Dave Bittner: Moody's Investors Service has taken a look at the cyber implications of the crisis, which it sees as central to assessing credit quality. Its analysts have concluded that attacks on critical infrastructure are a high risk in terms of consequence, vulnerability and likelihood. Quote, critical infrastructure is a likely target of cyberattacks amid ongoing Russia-Ukraine tensions for two reasons. First, the Russian government has a history of launching cyberattacks on critical infrastructure, according to a wide spectrum of cybersecurity experts. And second, these types of attacks are typically more damaging for a country than our attacks on other "targets, end quote. The report explains the probable forms such attacks on critical infrastructure might take. Quote, "Ukraine has been a testing ground for Russia's cyber capabilities for at least the past decade, with critical infrastructure a frequent target. Critical infrastructure sectors include food and agriculture, energy, health care, emergency services, chemicals, dams, financial services, information technology, nuclear reactors, transportation systems and water and wastewater systems," end quote.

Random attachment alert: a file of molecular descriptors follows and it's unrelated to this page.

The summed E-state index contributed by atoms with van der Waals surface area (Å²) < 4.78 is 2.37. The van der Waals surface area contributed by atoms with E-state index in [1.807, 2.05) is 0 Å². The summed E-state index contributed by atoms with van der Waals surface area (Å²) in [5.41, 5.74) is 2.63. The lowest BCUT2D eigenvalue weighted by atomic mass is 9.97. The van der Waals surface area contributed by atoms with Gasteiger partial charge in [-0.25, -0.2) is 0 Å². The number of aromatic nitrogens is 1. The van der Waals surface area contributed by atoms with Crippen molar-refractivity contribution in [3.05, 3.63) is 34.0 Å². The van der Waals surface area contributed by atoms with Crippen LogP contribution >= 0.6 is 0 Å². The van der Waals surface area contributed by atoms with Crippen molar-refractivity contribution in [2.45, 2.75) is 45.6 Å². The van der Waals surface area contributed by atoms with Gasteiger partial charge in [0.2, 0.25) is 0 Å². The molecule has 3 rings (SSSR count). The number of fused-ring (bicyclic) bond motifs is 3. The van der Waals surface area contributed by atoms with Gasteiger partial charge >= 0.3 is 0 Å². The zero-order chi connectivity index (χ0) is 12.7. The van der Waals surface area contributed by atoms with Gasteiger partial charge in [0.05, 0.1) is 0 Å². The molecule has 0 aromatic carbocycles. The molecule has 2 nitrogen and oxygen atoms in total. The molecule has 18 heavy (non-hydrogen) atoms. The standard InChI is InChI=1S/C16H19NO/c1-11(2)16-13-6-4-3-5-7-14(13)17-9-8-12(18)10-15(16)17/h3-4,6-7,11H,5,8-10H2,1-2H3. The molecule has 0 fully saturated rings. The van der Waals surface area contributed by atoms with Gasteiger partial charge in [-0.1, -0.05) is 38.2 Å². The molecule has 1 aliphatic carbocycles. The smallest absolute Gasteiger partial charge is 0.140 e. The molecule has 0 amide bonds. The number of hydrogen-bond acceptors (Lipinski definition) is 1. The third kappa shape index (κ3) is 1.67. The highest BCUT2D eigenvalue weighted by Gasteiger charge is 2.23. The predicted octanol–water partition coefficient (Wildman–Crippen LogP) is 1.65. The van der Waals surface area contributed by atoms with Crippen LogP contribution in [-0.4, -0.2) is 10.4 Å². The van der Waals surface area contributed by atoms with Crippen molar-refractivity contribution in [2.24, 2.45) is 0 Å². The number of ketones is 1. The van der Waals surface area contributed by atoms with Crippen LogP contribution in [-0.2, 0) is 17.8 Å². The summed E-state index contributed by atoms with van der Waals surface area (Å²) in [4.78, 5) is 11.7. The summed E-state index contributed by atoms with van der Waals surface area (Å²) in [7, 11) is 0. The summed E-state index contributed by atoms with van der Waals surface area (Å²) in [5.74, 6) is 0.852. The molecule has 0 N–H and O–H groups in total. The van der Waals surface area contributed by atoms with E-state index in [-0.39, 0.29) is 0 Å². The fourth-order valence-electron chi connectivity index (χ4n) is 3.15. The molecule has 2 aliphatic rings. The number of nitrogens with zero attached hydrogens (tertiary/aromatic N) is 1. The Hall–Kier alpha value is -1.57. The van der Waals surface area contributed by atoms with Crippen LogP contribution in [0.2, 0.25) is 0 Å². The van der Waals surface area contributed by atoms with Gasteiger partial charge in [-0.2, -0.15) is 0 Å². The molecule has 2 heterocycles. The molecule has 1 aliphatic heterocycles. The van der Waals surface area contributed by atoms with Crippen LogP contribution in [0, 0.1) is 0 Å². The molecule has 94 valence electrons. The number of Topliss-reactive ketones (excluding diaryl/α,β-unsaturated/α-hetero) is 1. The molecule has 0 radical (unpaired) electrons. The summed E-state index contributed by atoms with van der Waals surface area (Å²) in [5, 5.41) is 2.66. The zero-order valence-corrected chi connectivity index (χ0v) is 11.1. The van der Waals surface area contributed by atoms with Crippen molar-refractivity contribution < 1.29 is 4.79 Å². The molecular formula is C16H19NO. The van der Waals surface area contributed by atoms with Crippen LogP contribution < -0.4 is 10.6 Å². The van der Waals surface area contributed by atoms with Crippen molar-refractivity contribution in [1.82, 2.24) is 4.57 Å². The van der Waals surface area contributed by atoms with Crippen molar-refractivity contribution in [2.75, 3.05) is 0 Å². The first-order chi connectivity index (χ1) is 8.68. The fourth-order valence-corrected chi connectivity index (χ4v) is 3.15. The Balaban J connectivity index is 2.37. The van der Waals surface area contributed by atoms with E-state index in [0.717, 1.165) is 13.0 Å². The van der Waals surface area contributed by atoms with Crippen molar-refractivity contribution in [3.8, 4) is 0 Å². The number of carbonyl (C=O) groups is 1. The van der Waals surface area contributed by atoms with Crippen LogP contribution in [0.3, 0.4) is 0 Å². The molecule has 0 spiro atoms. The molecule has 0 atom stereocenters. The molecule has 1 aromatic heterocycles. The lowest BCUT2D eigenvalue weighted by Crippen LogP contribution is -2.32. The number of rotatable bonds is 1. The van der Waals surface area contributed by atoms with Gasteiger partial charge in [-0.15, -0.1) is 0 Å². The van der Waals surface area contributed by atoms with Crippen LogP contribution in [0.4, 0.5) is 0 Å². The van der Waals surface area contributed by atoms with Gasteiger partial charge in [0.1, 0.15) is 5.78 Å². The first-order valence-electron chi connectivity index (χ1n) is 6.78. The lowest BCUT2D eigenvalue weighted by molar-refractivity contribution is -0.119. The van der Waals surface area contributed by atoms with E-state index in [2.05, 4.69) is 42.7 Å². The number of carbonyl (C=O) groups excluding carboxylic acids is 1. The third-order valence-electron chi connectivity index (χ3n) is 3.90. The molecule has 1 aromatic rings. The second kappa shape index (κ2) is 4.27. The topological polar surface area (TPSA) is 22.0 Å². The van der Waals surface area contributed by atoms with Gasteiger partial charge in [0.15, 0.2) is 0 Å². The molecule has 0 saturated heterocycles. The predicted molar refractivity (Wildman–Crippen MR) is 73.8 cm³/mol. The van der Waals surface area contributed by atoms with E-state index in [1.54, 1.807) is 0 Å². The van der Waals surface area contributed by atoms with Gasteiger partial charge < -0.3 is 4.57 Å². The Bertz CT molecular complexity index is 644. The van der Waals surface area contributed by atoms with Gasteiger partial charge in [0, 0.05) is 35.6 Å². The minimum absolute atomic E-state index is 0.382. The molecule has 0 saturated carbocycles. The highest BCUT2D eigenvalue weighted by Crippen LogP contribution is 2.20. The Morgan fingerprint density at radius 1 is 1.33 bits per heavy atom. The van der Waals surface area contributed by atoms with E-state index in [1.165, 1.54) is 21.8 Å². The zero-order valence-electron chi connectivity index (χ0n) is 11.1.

Dave Bittner: The report also sees NotPetya as providing an example of the way in which cyberattack would, in all likelihood, not remain confined to a specific geographical region. In the case of NotPetya, for example, large multinationals became channels through which malware delivered as the payload in a maliciously modified Ukrainian tax preparation software package spread well beyond the initial points of infestation. Not only were the multinationals themselves affected, but their customers were as well.
Dave Bittner: Nor should businesses count on being able to transfer the risk of cyberattack to their insurance carriers. Cyber exclusion clauses are growing increasingly common. Cyber coverage has tended to migrate away from more traditional lines of coverage to cyber-specific policies, which generally offer lower coverage limits. Such policies now commonly have war or hostile action exclusions, and insurance associations have developed and shared model exclusion clauses.
Cobalt Strike continues to be misused by criminals.
Dave Bittner: Criminals continue to misuse Cobalt Strike. Ahn Lab reports that the tool is being distributed to vulnerable Microsoft SQL servers. BleepingComputer explains that the legitimate penetration testing software package is attractive to the underworld because of its ready availability and extensive suite of capabilities, hence its widespread misuse.
A major logistics company struggles to recover from a cyberattack.
Dave Bittner: Operations at the major logistics firm Expediters International have been disrupted by a cyberattack disclosed Sunday. And the Wall Street Journal reports that the company currently still has only a limited ability to conduct operations. There's speculation that the incident was a ransomware attack, but as ZDNet notes, the company won't confirm that.
Trends in industrial cybersecurity.